DART - Directed Automated Random Testing

This paper describes DART, the concolic execution engine that CUTE built upon. This paper is pretty old (2005), so it uses different vocabulary than what I'm used to.

The paper starts by describing the state of correctness checking at the time. It notes that random testing is generally effective, but usually provides low code coverage. It makes the interesting observation that the conditional if (x == 10) has a 1/232 chance of being executed, but I think that this is often irrelevant. It seems to emphasize that DART is API-agnostic, which is probably less interesting now than it was at the time. It identifies some of the tools it aims to replace: Prefix/Prefast, MC, Klocwork, and Polyspace. I haven't heard of any of those so maybe it was successful.

The paper next explains the general approach of DART, which I summarized in my post on CUTE. Then, it goes on to explain Dart's implementation and usage, which I won't cover. An interesting note is that it describes the operational semantics in prose instead of the notation that's common now.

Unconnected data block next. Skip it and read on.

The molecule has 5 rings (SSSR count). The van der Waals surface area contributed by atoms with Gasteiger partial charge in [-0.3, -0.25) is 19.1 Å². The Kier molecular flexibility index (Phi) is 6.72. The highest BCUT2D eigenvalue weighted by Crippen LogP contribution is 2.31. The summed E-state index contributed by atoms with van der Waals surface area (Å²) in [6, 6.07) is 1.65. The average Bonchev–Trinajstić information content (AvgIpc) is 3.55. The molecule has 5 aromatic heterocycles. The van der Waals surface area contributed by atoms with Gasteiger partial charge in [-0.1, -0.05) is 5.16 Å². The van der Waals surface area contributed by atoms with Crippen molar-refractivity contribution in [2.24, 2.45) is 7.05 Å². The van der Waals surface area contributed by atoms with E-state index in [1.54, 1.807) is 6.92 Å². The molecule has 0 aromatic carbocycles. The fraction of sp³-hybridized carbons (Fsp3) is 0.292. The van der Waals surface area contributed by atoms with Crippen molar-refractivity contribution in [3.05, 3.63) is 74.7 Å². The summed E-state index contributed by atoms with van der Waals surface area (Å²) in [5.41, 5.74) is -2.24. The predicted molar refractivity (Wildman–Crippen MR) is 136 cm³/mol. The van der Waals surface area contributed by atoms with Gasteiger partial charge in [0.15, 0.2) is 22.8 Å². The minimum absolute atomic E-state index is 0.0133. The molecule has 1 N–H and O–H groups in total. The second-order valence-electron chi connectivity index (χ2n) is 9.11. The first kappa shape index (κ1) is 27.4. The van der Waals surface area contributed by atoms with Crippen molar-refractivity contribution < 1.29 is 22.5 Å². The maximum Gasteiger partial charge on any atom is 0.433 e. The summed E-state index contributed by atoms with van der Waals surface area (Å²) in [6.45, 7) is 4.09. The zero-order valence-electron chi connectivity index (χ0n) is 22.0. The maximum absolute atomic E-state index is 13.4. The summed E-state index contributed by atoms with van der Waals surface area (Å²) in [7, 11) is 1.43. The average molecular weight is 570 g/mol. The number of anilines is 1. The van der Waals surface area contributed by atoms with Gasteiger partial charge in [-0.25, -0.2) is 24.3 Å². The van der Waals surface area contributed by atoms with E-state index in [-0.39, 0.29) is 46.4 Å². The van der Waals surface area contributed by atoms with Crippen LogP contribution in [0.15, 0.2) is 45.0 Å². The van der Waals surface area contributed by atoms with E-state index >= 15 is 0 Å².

In the implementation section, it also includes some proofs about various aspects of DART. I don't know a lot about constraint solvers, but the authors note that they assume the solver can only solve linear constraints, and use this to explain "how to handle the transition from constraints within the theory to those that are outside."

In the additional remarks section, the authors note that they assumed that any functions called in external libraries have no side effects on the heap. They also assumed that all variables are initialized, which they note can be checked easily by static analysis.

Next, they note DART's advantages over static analysis, which are pretty expected. Then, they include experimental results and conclude.

This post is a bit less shorter than the last because I covered most of the interesting bits of DART in my last post on CUTE. Next time I should probably go in chronological order.